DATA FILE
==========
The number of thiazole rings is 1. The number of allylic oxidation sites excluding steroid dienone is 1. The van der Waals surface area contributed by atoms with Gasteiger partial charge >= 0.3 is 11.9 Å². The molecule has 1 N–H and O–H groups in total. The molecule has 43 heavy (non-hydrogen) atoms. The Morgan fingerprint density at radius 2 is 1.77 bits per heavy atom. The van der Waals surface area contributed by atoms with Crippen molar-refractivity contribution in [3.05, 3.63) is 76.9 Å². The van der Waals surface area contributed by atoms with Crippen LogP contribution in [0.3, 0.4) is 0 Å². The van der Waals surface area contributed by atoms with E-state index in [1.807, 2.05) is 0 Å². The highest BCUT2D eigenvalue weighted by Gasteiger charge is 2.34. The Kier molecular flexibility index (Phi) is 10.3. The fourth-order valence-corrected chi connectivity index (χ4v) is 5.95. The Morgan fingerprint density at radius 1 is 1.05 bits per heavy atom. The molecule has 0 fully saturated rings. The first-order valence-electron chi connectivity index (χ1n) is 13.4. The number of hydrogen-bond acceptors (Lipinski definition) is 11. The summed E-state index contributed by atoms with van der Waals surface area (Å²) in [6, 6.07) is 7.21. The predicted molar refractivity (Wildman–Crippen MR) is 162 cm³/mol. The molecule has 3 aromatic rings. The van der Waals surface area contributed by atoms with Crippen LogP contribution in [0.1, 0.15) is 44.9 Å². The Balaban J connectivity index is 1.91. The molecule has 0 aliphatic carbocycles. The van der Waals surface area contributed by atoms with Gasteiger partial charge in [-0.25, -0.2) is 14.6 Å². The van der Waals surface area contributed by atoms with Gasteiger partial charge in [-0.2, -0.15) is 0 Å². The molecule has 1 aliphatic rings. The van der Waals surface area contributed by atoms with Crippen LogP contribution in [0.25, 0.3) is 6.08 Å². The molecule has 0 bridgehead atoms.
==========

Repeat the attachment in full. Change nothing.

The number of thiazole rings is 1. The number of allylic oxidation sites excluding steroid dienone is 1. The van der Waals surface area contributed by atoms with Gasteiger partial charge >= 0.3 is 11.9 Å². The molecule has 1 N–H and O–H groups in total. The molecule has 43 heavy (non-hydrogen) atoms. The Morgan fingerprint density at radius 2 is 1.77 bits per heavy atom. The van der Waals surface area contributed by atoms with Crippen molar-refractivity contribution in [3.05, 3.63) is 76.9 Å². The van der Waals surface area contributed by atoms with Crippen LogP contribution in [0.3, 0.4) is 0 Å². The van der Waals surface area contributed by atoms with E-state index in [1.807, 2.05) is 0 Å². The highest BCUT2D eigenvalue weighted by Gasteiger charge is 2.34. The Kier molecular flexibility index (Phi) is 10.3. The fourth-order valence-corrected chi connectivity index (χ4v) is 5.95. The Morgan fingerprint density at radius 1 is 1.05 bits per heavy atom. The molecule has 0 fully saturated rings. The first-order valence-electron chi connectivity index (χ1n) is 13.4. The number of hydrogen-bond acceptors (Lipinski definition) is 11. The summed E-state index contributed by atoms with van der Waals surface area (Å²) in [6, 6.07) is 7.21. The predicted molar refractivity (Wildman–Crippen MR) is 162 cm³/mol. The molecule has 3 aromatic rings. The van der Waals surface area contributed by atoms with Crippen LogP contribution in [0.1, 0.15) is 44.9 Å². The Balaban J connectivity index is 1.91. The molecule has 0 aliphatic carbocycles. The van der Waals surface area contributed by atoms with Gasteiger partial charge in [-0.25, -0.2) is 14.6 Å². The van der Waals surface area contributed by atoms with Gasteiger partial charge in [-0.2, -0.15) is 0 Å². The molecule has 1 aliphatic rings. The van der Waals surface area contributed by atoms with Crippen LogP contribution in [0.25, 0.3) is 6.08 Å². The molecule has 0 bridgehead atoms.